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The Connection Between High Performance and Managerial Health. Written By. Clinton Longenecker and Robert Yonker Presented By. Meagan Frances Ayers. Background. Research the FACTORS that contribute to business leader’s success Issues/Factors include health and wellness
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The Connection Between High Performance and Managerial Health Written By. Clinton Longenecker and Robert Yonker Presented By. Meagan Frances Ayers
Background • Research the FACTORS that contribute to business leader’s success • Issues/Factors include health and wellness • Increased pressure on leaders • Longer Work Weeks • Increased Levels of Stress • Uncompromising Schedules
Background Continued • Companies are implementing health and wellness plans but managers are not quick to embrace them • Lack of Time • Busy Schedules • Inconvenience • Family Obligations • Procrastination
Survey • Is a healthy manager more effective? • The study showed… YES • The purpose was to help HR leaders realign their approach to encouraging manager health to increase performance • Surveyed 159 managers selected by their supervisors for their ability to produce superior results, are seen as “high performers”, and because of their willingness to participate • 30 open ended questions regarding health and lifestyle issues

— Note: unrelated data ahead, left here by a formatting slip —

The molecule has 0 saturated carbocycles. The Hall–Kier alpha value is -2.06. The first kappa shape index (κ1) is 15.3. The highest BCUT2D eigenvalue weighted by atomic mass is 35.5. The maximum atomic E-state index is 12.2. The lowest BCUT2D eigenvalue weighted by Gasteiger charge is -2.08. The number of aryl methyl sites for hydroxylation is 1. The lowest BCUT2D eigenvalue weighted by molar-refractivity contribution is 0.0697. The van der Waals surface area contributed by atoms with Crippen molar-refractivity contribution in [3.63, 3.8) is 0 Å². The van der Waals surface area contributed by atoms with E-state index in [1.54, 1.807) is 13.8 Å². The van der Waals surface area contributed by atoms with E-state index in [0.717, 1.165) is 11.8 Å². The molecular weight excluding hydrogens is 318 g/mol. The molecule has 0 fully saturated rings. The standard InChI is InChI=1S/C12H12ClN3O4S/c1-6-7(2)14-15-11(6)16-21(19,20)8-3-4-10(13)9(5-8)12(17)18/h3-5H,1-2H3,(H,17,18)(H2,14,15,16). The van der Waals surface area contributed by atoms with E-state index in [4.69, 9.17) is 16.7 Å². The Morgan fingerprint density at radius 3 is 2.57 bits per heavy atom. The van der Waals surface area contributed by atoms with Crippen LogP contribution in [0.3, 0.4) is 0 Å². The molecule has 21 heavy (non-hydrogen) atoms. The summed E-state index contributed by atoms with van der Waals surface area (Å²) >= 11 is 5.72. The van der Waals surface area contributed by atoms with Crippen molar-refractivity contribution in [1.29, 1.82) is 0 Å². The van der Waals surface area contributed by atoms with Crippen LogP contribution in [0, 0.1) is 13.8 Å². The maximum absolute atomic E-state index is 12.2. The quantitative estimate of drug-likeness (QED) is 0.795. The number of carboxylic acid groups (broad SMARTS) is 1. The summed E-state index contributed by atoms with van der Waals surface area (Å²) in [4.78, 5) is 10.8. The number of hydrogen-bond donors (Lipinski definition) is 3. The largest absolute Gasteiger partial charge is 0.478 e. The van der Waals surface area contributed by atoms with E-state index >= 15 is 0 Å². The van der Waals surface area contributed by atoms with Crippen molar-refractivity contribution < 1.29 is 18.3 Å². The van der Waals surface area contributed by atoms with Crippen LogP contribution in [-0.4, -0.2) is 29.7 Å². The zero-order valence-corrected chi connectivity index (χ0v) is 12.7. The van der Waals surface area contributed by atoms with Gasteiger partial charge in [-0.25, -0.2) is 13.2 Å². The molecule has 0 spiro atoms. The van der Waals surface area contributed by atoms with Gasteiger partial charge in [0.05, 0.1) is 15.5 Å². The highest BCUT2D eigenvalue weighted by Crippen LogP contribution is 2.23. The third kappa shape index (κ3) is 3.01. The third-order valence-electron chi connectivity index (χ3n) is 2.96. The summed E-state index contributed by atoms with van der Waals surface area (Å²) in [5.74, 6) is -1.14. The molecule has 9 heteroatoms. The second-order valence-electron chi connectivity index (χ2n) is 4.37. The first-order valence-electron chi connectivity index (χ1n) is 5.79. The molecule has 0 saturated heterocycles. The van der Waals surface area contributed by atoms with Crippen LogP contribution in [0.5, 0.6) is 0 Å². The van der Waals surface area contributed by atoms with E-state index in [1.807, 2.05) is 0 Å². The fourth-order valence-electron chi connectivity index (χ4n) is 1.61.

Observation #1 • High performance managers believe themselves to be in good health. • As HR leaders, you should know or monitor the health levels of your managerial personnel whom you are depending on to lead your organization.
Observation #2 • High performance managers believe that there is a strong link between their health and the effectiveness as leaders. • HR leaders should note that in the minds of high performing managers, their health is critically important in their ability to achieve outstanding results.
Observation #3 • High performance managers believe that there are numerous work related benefits to being healthy. • HR leaders need to encourage managers to not only be healthy for the sake of lowering healthcare costs, but so they can also create a competitive advantage for themselves and compete more effectively as leaders.
Observation #4 • High performance managers engage in regular physical activity to stay in shape and increase stamina and strength to compete in a high pressure work environment. • HR leaders need to deliver a clear message that high performers should make physical activity a priority, which is a key to success.
Observation #5 • High performance managers participate in a wide variety of physical activities. • When developing a wellness program, HR managers should provide an array of exercise options to meet individual interests and needs.
Observation #6 • High performance managers are concerned with what they eat and work diligently to monitor and control what they consume. • Results • 45% stated that they eat unhealthy snacks less than once a day • 45% stated that they eat unhealthy snack foods less than twice a day • This was seen as illustrating self-discipline on the basis of the idea that unhealthy snacks are all over the workplace. • My thoughts: The question seems subjective (what is a healthy snack to who) • HR can help educate their managers on the importance of eating right and provide healthier meal and snack options to their employees in the workplace whenever possible.